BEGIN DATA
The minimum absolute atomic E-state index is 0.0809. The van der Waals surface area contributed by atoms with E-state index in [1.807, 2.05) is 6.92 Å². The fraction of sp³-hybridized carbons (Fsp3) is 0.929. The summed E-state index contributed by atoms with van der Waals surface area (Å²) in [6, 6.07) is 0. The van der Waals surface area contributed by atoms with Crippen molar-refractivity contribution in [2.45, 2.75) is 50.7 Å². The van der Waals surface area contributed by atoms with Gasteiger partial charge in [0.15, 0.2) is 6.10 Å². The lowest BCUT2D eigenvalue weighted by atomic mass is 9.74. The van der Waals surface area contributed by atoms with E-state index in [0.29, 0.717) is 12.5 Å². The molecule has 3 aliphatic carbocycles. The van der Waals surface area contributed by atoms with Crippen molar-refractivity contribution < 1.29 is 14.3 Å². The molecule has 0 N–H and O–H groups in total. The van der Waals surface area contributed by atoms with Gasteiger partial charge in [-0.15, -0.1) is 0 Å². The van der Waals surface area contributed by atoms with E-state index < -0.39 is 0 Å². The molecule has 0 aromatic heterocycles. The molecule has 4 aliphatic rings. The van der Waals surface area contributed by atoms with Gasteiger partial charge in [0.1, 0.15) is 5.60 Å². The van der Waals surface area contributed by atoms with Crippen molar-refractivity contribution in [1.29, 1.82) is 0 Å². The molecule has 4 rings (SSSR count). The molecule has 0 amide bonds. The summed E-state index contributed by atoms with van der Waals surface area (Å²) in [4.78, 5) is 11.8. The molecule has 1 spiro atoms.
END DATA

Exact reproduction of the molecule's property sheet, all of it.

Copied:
The minimum absolute atomic E-state index is 0.0809. The van der Waals surface area contributed by atoms with E-state index in [1.807, 2.05) is 6.92 Å². The fraction of sp³-hybridized carbons (Fsp3) is 0.929. The summed E-state index contributed by atoms with van der Waals surface area (Å²) in [6, 6.07) is 0. The van der Waals surface area contributed by atoms with Crippen molar-refractivity contribution in [2.45, 2.75) is 50.7 Å². The van der Waals surface area contributed by atoms with Gasteiger partial charge in [0.15, 0.2) is 6.10 Å². The lowest BCUT2D eigenvalue weighted by atomic mass is 9.74. The van der Waals surface area contributed by atoms with E-state index in [0.29, 0.717) is 12.5 Å². The molecule has 3 aliphatic carbocycles. The van der Waals surface area contributed by atoms with Crippen molar-refractivity contribution < 1.29 is 14.3 Å². The molecule has 0 N–H and O–H groups in total. The van der Waals surface area contributed by atoms with Gasteiger partial charge in [-0.15, -0.1) is 0 Å². The van der Waals surface area contributed by atoms with E-state index < -0.39 is 0 Å². The molecule has 0 aromatic heterocycles. The molecule has 4 aliphatic rings. The van der Waals surface area contributed by atoms with Gasteiger partial charge in [0.1, 0.15) is 5.60 Å². The van der Waals surface area contributed by atoms with Crippen molar-refractivity contribution in [1.29, 1.82) is 0 Å². The molecule has 4 rings (SSSR count). The molecule has 0 amide bonds. The summed E-state index contributed by atoms with van der Waals surface area (Å²) in [4.78, 5) is 11.8. The molecule has 1 spiro atoms.